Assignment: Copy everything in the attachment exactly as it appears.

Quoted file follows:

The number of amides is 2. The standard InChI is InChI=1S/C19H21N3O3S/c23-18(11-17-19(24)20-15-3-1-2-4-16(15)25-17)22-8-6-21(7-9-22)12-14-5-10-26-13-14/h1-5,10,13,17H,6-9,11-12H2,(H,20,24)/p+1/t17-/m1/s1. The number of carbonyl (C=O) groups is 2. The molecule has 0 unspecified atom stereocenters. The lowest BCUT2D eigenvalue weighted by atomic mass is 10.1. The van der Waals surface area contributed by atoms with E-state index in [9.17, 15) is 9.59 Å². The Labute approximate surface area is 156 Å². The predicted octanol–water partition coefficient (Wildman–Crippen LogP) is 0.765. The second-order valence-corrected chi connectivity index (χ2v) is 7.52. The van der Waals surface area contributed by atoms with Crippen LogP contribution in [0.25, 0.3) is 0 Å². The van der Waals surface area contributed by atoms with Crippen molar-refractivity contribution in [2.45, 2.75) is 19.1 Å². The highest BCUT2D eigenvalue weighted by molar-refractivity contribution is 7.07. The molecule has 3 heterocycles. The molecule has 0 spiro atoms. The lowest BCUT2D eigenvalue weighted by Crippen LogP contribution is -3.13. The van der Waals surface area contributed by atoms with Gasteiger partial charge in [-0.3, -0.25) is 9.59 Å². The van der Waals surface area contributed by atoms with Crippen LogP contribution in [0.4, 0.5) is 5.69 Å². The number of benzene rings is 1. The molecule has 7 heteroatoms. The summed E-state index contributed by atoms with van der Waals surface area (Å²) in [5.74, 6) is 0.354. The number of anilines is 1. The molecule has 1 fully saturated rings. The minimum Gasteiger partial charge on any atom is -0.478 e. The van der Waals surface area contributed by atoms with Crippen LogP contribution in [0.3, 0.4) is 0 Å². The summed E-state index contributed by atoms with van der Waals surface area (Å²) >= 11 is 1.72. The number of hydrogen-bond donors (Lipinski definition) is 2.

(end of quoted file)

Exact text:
The number of amides is 2. The standard InChI is InChI=1S/C19H21N3O3S/c23-18(11-17-19(24)20-15-3-1-2-4-16(15)25-17)22-8-6-21(7-9-22)12-14-5-10-26-13-14/h1-5,10,13,17H,6-9,11-12H2,(H,20,24)/p+1/t17-/m1/s1. The number of carbonyl (C=O) groups is 2. The molecule has 0 unspecified atom stereocenters. The lowest BCUT2D eigenvalue weighted by atomic mass is 10.1. The van der Waals surface area contributed by atoms with E-state index in [9.17, 15) is 9.59 Å². The Labute approximate surface area is 156 Å². The predicted octanol–water partition coefficient (Wildman–Crippen LogP) is 0.765. The second-order valence-corrected chi connectivity index (χ2v) is 7.52. The van der Waals surface area contributed by atoms with Crippen LogP contribution in [0.25, 0.3) is 0 Å². The van der Waals surface area contributed by atoms with Crippen molar-refractivity contribution in [2.45, 2.75) is 19.1 Å². The highest BCUT2D eigenvalue weighted by molar-refractivity contribution is 7.07. The molecule has 3 heterocycles. The molecule has 0 spiro atoms. The lowest BCUT2D eigenvalue weighted by Crippen LogP contribution is -3.13. The van der Waals surface area contributed by atoms with Gasteiger partial charge in [-0.3, -0.25) is 9.59 Å². The van der Waals surface area contributed by atoms with Crippen LogP contribution in [0.4, 0.5) is 5.69 Å². The number of benzene rings is 1. The molecule has 7 heteroatoms. The summed E-state index contributed by atoms with van der Waals surface area (Å²) in [5.74, 6) is 0.354. The number of anilines is 1. The molecule has 1 fully saturated rings. The minimum Gasteiger partial charge on any atom is -0.478 e. The van der Waals surface area contributed by atoms with Crippen LogP contribution in [0.3, 0.4) is 0 Å². The summed E-state index contributed by atoms with van der Waals surface area (Å²) >= 11 is 1.72. The number of hydrogen-bond donors (Lipinski definition) is 2.